Wednesday, January 13, 2010
The Massachusetts Supreme Judicial Court has imposed indefinite suspension rather than disbarment in a case involving misappropriation. Bar Counsel had sought disbarment. The court recounted the facts:
Before [the attorney] was admitted to the Massachusetts bar in 1992, he had abused cocaine and other illegal drugs on and off for many years. Despite his addiction, he was a "high-functioning" cocaine user throughout the 1990's and early 2000's. In 2001, [he] acted as escrow agent for the proceeds from the sale of a marital home, in connection with a divorce matter in which he represented the husband. The client's (husband's) share of those proceeds, approximately $50,000, were intended to cover his living expenses and to guarantee his child support obligations. In April, 2002, [he] loaned $7,000 from the account to a friend of his without the client's knowledge or authorization. The following month, the friend repaid [him] the $7,000, but [he] deposited it in his own business account rather than in the escrow account. [He] spent most of the $7,000 for his own personal and business purposes. Accountings of the escrow funds that [he] prepared in 2003 and 2004 failed to disclose the loans he had made, and falsely indicated that the account included $6,600 that was actually missing.
By the summer of 2004, [his] drug abuse had increased to the point where he was using cocaine daily. In early 2005, [he] ended his representation of the client and his role as escrow agent. Beginning in January, 2005, and over the course of the following six months, he participated in, and successfully completed, residential and other programs for treatment of his addiction. In February, 2005, [he], on his own accord, repaid the client $3,000 of the outstanding $6,600 he took from the escrow account. Later the same month, [he] self-reported his misappropriations to bar counsel; he assumed inactive status, and completed or referred his outstanding cases. No longer practicing law, [he] earned a master's degree in education and now teaches history and law in the Boston public school system, coaches hockey and baseball teams, and runs a mock trial program. As part of his coaching, he warns students about the dangers of illegal drug use.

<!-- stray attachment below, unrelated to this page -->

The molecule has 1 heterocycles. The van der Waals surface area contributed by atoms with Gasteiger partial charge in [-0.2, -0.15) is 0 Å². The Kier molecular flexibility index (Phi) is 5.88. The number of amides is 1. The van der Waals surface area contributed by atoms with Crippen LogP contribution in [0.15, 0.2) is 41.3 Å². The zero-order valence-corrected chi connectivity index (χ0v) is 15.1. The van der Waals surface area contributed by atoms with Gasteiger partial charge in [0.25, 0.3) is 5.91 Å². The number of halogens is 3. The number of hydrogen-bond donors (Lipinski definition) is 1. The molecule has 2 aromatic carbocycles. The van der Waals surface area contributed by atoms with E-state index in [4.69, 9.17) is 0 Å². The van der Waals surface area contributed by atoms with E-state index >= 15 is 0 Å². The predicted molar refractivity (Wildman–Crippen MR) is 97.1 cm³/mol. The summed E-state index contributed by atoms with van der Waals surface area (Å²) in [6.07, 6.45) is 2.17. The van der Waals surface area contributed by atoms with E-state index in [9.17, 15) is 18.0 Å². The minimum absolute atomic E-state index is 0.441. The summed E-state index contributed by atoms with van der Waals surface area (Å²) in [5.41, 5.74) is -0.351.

The full court affirmed the order of a single justice, modified to include a repayment condition:
In ordering [the attorney] indefinitely suspended--a somewhat lesser sanction than disbarment, see S.J.C. Rule 4:01, § 18(2)(a) & (b), as appearing in 430 Mass. 1329 (2000) (period before which disbarred attorney may generally petition for reinstatement is eight years while for indefinitely suspended attorney it is five years)--the single justice did not impose a sanction markedly disparate from those imposed in comparable circumstances. Setting aside the question whether [his] cocaine addiction caused or otherwise contributed to his misappropriations (or whether, even if it had, his addiction to an illegal drug should be considered a mitigating factor) the other circumstances of this case support the single justice's choice of an indefinite suspension over disbarment. The sanction is justified in light of [his] taking responsibility for his actions by self-reporting his misdeeds; voluntarily repaying a substantial portion of the money he took and acknowledging his obligation to repay the remainder; successfully completing substance abuse treatment programs; and devoting his energies to the worthy endeavors of teaching in the Boston public schools, coaching sports teams, and using his experiences to teach young people about the dangers of illegal drug use.
The case is Matter of Collins, decided January 12, 2010. (Mike Frisch)